The next day seemed to be a lesson in horticultural vocabulary. Visiting the premier Japanese maple, dwarf conifer and deciduous tree grower in the United States, perhaps the world, our guide, dear friend and plant guru Rob pointed out some highlights. After receiving a passing grade on the translation of certain Japanese maple cultivars and their meaning; ‘Tsuma Gaki’ (red painted nails), ‘Koto-no-ito’ (harp strings) and ‘Beni Hime’ (red dwarf/frogs feet or hands) we pressed on to see some additional, eminent maple types. Siebold’s maple, Acer sieboldianum ‘Kinugasa yama’ is on my short list for next spring! Extremely cold tolerant with large, full moon like leaves, this tree doesn’t disappoint. Young leaves are pinkish-red and velvety as they emerge, while its fall color takes on bright oranges to fiery red. Acer campestre ‘Carnival’ has white and pink hues and could easily catch anyone’s attention, from any point, in your garden!

The next morning had us on an early start, moving swiftly down the mountain, past the town of Rhododendron, yes, that really is the town’s name, and into the Woodburn, Oregon area. An area known as much for its pedestrian plants as it is for its unusual ones. Traveling towards our first nursery we passed some exquisite plant material and a grower many would be intimidated by. More on this in a moment. Settling in on our first tour, we were treated to a “technological new age.” Machines that can dig spiral boxwood at a single bound, prune hornbeam trees into perfect, replicated cylinders and create some of the most exquisite topiary creations seen in this country, our tour guide was as as affable as she was brilliant. Her command of the horticultural language was inspiring and her ability to weave the academics of a textbook easily with personal observations, adding a touch of humor, made us fast friends. This particular nursery simply leads the way in innovation. Lommers Tuinbouwmachines bv, a company from Bergeijk (Netherlands), specializes in machines for the horticultural sector. Active worldwide, and a relatively new company, they design, develop, manufacture, install and maintain some of the most sophisticated horticultural machinery known to the planet. Machines that can drill a plant’s hole, prune trees and shrubs with exact precision or put a rootball on a plant, this company can and will design your most vivid thoughts. Simply put, Lommers has the ability to develop, manufacture and even write the required software that their customer wishes for and demands. In turn, all this technology, despite its cost, will eliminate a few jobs. However, in so doing, time will be saved, precision will be the new benchmark and a healthier bottom line and more cost effective product will be achieved. In awe of what this mechanized assembly line can do, I watched a small tree get dug out of the ground and present itself for shipment to the East coast in less than 60 seconds. This same company explained to me how they import plant parts from Israel, specifically Redbud trees, to ensure plant health and reliability. Unaware that Israel has a similar climate to growers in the PNW, this company’s attention to detail and slight obsessions spoke to my character. The implementation of advanced pruning techniques, speeding up production and offering a finished product, meticulous by design, was thrilling.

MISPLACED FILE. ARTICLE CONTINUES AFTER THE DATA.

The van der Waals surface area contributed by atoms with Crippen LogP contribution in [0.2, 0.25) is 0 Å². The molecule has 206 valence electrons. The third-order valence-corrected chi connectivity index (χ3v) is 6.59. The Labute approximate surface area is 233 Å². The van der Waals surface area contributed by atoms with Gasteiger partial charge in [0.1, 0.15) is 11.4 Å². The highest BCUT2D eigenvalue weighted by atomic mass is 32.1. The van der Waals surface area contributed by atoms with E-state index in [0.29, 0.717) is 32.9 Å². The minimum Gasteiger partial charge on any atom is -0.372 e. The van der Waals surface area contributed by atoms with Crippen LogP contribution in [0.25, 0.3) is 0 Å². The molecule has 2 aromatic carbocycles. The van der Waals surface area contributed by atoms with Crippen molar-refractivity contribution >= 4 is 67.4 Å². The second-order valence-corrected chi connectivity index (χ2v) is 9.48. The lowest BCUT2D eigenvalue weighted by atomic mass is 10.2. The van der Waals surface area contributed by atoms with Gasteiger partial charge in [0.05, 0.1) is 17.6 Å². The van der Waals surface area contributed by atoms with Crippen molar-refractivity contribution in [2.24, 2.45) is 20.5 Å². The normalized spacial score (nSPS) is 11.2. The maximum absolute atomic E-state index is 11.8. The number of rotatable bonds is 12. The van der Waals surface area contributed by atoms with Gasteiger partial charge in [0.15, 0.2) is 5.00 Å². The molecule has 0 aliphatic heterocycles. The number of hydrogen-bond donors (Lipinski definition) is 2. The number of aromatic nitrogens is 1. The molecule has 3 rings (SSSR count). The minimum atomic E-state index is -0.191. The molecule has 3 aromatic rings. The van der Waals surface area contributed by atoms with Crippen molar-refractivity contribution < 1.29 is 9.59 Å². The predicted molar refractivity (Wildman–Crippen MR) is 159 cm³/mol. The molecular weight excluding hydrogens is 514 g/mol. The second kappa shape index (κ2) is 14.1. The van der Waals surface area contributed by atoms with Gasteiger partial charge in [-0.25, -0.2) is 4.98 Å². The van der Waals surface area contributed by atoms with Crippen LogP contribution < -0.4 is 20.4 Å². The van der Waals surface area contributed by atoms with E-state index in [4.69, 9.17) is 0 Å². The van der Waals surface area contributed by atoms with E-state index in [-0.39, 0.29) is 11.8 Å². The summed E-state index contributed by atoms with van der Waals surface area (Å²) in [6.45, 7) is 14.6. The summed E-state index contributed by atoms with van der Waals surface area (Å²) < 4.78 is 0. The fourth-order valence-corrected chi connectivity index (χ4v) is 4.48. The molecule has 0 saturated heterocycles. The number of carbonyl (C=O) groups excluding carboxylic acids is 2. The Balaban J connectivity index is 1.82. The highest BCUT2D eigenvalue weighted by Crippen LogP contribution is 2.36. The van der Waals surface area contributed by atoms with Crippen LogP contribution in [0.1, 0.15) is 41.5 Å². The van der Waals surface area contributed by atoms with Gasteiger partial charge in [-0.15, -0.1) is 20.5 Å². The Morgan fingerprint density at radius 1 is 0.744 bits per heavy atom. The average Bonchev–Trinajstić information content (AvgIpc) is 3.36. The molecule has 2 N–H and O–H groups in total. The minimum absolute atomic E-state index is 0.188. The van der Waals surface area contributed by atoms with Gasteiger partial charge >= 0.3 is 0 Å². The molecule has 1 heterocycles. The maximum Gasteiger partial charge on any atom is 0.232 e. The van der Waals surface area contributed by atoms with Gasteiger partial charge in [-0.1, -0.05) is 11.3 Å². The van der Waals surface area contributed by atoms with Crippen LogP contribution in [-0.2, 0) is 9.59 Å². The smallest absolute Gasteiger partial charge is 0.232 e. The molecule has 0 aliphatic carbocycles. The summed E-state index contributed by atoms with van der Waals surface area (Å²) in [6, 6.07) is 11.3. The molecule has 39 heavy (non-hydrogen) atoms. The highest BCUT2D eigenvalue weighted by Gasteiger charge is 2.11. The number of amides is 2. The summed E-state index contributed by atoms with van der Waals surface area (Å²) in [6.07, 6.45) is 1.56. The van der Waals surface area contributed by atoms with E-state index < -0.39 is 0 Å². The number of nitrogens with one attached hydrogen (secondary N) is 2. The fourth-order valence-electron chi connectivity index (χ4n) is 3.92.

Following this 2-hour tour, I had to “knock on the door” of the nursery next to this one. A nursery known for cutting edge plants, apparently they don’t sell to just anyone? Japanese maples, companion deciduous trees, dwarf conifers and broadleaf evergreens were all on the menu here. After a quick “Q & A”, we both quickly realized that we not only had much in common, but knew many of the same people. However, it was a 3 tree identification test, which thankfully I passed, that proved we both had an affinity for all things plants and a thirst for knowledge. Some of the most coveted plant material will, no doubt, be delivered from here to our nursery next spring.

Finally, a small handful of eclectic plants, seldom seen in our industry, still has me captivated! A weeping tree broom, Carmichaelia stevensonii and Duckfoot Ivy Tree, Metapanax davidii were far out! Despite the fact that both are “borderline hardy”, for our temperate climate, a man can dream! One having cascading, cord-like branches, the other, a small evergreen tree reminiscent, to this author, of Wheel tree, Trochodendron aralioides; exotic textures are the common bond here! And 2 Magnolia types, Yulan Magnolia, Magnolia denudata and Magnolia ‘Black Tulip’, Magnolia x ‘Black Tulip’ had me not only admiring their structure, but the “scratchiness” of their leaves too. Wondering if they would be more deer resistant… I believe so.

The entire trip, as usual, was simply sensory overload. Spending time with friends, learning from some of the world’s best growers and procuring some of the most highly coveted plant material, along with the basics, is always a thrill. However, spending a few days with the gentleman who introduced me to my profession, a man who is so accomplished and connected in our industry and who I continue to admire on a personal and professional level, is truly a gift in itself. My wish is for everyone to love their work as much as I do and to have a friend like Tony!